How to compare the values of two javascript objects?

When it comes to comparing JavaScript variables it is very easy, however, objects do not behave the same way, why is this?

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When it comes to comparing Javascript variables it is very easy, a simple statement like this will do the job:

if(a === b) { doSomething() }

What if you want to compare to objects? Why not just do this:

if (myObject === yourObject) { doSomething() }

Well, that will not work because the if statement will always return false even if the objects are exactly the same! Why is this?

Here is why: Primitive Types vs Reference Types.

In Javascript, we have two types of memory allocation. I won't go into details you can read more about it here. I will stick to the simple answer:

The primitive types, keeping it simple, are number, string, boolean, undefined and null. A full list can be found here. When you create a primitive type, the value and the reference is stored in the memory. So whenever you compare two primitive types the actual value gets compared.

Reference types, to keep it simple, are Objects, Functions and Arrays. Collectively known as objects. More information can be found here. When you create a reference type, the value and the reference is stored in the memory. However, when you compare two reference types the actual value does not get compared, only the reference to the memory location.

So back to our question: how do you compare the values of two JavaScript objects?

So now if you do the following:

const myObject = { name : 'Dylan' }
const yourObject = { name: 'Dylan' }

if(myObject === yourObject) { doSomethig() }
//always returns false

This happens because the variables are only pointing to the memory location, and they are stored in two different locations. Meaning they are not the same!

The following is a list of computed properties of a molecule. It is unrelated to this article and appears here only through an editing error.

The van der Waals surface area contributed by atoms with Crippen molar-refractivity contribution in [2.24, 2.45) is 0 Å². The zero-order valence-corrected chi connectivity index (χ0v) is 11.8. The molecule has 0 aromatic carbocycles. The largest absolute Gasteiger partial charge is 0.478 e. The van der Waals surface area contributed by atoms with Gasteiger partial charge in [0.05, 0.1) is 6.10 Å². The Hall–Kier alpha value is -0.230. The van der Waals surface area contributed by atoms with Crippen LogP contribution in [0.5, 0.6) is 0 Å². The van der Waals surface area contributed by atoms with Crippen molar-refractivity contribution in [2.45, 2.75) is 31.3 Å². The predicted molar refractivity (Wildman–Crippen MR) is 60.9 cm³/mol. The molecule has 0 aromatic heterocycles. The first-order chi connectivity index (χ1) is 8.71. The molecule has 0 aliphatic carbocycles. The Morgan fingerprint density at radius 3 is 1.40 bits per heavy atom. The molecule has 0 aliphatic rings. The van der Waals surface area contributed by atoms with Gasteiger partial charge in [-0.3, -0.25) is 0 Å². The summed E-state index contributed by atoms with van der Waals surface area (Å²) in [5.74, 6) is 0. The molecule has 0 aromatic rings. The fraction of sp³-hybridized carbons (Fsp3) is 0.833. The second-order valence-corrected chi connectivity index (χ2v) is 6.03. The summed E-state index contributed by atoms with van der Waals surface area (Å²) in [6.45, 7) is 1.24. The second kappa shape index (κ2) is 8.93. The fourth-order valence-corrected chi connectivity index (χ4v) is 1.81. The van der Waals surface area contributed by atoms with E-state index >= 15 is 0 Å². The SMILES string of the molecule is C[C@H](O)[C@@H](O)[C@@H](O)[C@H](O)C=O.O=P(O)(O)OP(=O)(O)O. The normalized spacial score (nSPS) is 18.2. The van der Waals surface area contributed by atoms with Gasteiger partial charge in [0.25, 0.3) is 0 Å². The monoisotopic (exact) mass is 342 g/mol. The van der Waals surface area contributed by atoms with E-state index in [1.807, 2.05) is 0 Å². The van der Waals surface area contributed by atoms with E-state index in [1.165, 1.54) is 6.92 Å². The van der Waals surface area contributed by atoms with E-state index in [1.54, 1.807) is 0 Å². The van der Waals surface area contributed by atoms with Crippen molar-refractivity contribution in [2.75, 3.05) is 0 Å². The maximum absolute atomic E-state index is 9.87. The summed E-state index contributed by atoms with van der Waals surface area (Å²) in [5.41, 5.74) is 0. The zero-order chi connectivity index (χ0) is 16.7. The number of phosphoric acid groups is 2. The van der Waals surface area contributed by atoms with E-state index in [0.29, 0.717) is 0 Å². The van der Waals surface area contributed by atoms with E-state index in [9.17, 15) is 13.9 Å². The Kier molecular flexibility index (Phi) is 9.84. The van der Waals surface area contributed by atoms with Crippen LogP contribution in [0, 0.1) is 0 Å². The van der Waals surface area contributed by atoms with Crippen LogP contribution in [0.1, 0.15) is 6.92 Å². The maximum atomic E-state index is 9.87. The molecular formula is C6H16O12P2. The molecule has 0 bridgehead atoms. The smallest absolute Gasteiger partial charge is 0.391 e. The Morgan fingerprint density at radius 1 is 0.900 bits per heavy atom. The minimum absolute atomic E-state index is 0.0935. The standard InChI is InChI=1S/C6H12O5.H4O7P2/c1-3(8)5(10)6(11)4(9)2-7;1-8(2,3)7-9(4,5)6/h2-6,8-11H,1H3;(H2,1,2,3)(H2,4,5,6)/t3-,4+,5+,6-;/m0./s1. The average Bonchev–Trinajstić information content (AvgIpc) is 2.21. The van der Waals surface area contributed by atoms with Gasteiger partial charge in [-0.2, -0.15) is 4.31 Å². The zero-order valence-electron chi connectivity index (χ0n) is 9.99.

How do we work around this?

The answer might surprise you!

const myObject = { name : 'Dylan' }
const yourObject = { name: 'Dylan' }

if(JSON.stringify(myObject) === JSON.stringify(yourObject)) { doSomethig() }
//always returns true

//OR

const myObject = { name : 'Dylan' }
const yourObject = { name: 'Mike' }

if(JSON.stringify(myObject) === JSON.stringify(yourObject)) { doSomethig() }
//always returns false

See what we did there? We simply turned both objects into strings, meaning primitive types, so now the equality operator will work as intended.

Viola!

Side Note:

const myObject = { name : 'Dylan' }
const yourObject = myObject;
yourobject.name = "Mike";

if(myObject === yourObject) { doSomethig() }
//always returns true

The above piece of code will always return true when comparing the two objects, because directly assigning two object to one another will point both of them to the same memory location! Thus myObject name value will also change.

Comments (5)

Mátyás Angyal's photo

Hello, I would like to note, that this statement is not guaranteed to be always true. Javascript does not preserve the order of keys.

JSON.stringify(obj) === JSON.stringify(obj)

You should use a comparison library like fast-deep-equal. Of course, you can always reinvent the wheel and use your own implementation instead.

Consider a large data structure like a Redux store. However, In the case of Redux, there are better options like ImmutableJS though.

Show +2 replies
Mátyás Angyal's photo

Dylan Britz From the ECMA-262 spec: "4.3.3 Object An object is a member of the type Object. It is an unordered(!) collection of properties each of which contains a primitive value, object, or function. A function stored in a property of an object is called a method."

Though modern browsers keep the props in insertion order, it will differ if you mix string and numeric keys, since numeric keys are sorted.

Dylan Britz's photo

Mátyás Angyal Thanks man, very interesting